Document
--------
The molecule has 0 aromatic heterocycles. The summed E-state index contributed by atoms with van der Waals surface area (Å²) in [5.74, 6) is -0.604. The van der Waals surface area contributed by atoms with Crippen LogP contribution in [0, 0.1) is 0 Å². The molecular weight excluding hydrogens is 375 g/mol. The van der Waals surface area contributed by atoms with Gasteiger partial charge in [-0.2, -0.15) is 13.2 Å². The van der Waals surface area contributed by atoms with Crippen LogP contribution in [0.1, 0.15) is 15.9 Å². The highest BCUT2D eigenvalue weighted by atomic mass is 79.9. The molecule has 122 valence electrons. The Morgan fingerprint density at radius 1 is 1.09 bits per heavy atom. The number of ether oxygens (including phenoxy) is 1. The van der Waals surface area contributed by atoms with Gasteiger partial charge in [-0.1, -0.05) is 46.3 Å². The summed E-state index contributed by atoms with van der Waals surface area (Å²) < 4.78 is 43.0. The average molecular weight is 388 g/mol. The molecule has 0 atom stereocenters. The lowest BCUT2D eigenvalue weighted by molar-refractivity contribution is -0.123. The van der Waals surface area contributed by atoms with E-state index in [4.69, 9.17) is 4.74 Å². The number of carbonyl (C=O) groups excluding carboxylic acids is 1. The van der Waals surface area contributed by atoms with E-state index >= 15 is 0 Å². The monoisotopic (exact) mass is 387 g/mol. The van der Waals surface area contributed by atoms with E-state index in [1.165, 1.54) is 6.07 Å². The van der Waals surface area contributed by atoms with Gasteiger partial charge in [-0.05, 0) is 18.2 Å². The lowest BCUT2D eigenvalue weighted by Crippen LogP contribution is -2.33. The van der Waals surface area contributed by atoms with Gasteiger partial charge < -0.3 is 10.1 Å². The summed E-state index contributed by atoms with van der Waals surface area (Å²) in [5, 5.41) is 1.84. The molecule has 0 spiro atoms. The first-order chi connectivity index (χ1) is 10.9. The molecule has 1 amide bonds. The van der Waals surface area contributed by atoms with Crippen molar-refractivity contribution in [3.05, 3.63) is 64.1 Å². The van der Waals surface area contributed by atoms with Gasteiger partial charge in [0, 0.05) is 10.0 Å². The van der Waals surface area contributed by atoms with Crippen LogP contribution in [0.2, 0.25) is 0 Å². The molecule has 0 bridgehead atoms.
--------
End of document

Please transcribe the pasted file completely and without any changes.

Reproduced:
The molecule has 0 aromatic heterocycles. The summed E-state index contributed by atoms with van der Waals surface area (Å²) in [5.74, 6) is -0.604. The van der Waals surface area contributed by atoms with Crippen LogP contribution in [0, 0.1) is 0 Å². The molecular weight excluding hydrogens is 375 g/mol. The van der Waals surface area contributed by atoms with Gasteiger partial charge in [-0.2, -0.15) is 13.2 Å². The van der Waals surface area contributed by atoms with Crippen LogP contribution in [0.1, 0.15) is 15.9 Å². The highest BCUT2D eigenvalue weighted by atomic mass is 79.9. The molecule has 122 valence electrons. The Morgan fingerprint density at radius 1 is 1.09 bits per heavy atom. The number of ether oxygens (including phenoxy) is 1. The van der Waals surface area contributed by atoms with Gasteiger partial charge in [-0.1, -0.05) is 46.3 Å². The summed E-state index contributed by atoms with van der Waals surface area (Å²) < 4.78 is 43.0. The average molecular weight is 388 g/mol. The molecule has 0 atom stereocenters. The lowest BCUT2D eigenvalue weighted by molar-refractivity contribution is -0.123. The van der Waals surface area contributed by atoms with E-state index in [4.69, 9.17) is 4.74 Å². The number of carbonyl (C=O) groups excluding carboxylic acids is 1. The van der Waals surface area contributed by atoms with E-state index >= 15 is 0 Å². The monoisotopic (exact) mass is 387 g/mol. The van der Waals surface area contributed by atoms with E-state index in [1.165, 1.54) is 6.07 Å². The van der Waals surface area contributed by atoms with Gasteiger partial charge in [-0.05, 0) is 18.2 Å². The lowest BCUT2D eigenvalue weighted by Crippen LogP contribution is -2.33. The van der Waals surface area contributed by atoms with Gasteiger partial charge < -0.3 is 10.1 Å². The summed E-state index contributed by atoms with van der Waals surface area (Å²) in [5, 5.41) is 1.84. The molecule has 0 spiro atoms. The first-order chi connectivity index (χ1) is 10.9. The molecule has 1 amide bonds. The van der Waals surface area contributed by atoms with Crippen molar-refractivity contribution in [3.05, 3.63) is 64.1 Å². The van der Waals surface area contributed by atoms with Gasteiger partial charge in [0, 0.05) is 10.0 Å². The van der Waals surface area contributed by atoms with Crippen LogP contribution in [0.2, 0.25) is 0 Å². The molecule has 0 bridgehead atoms.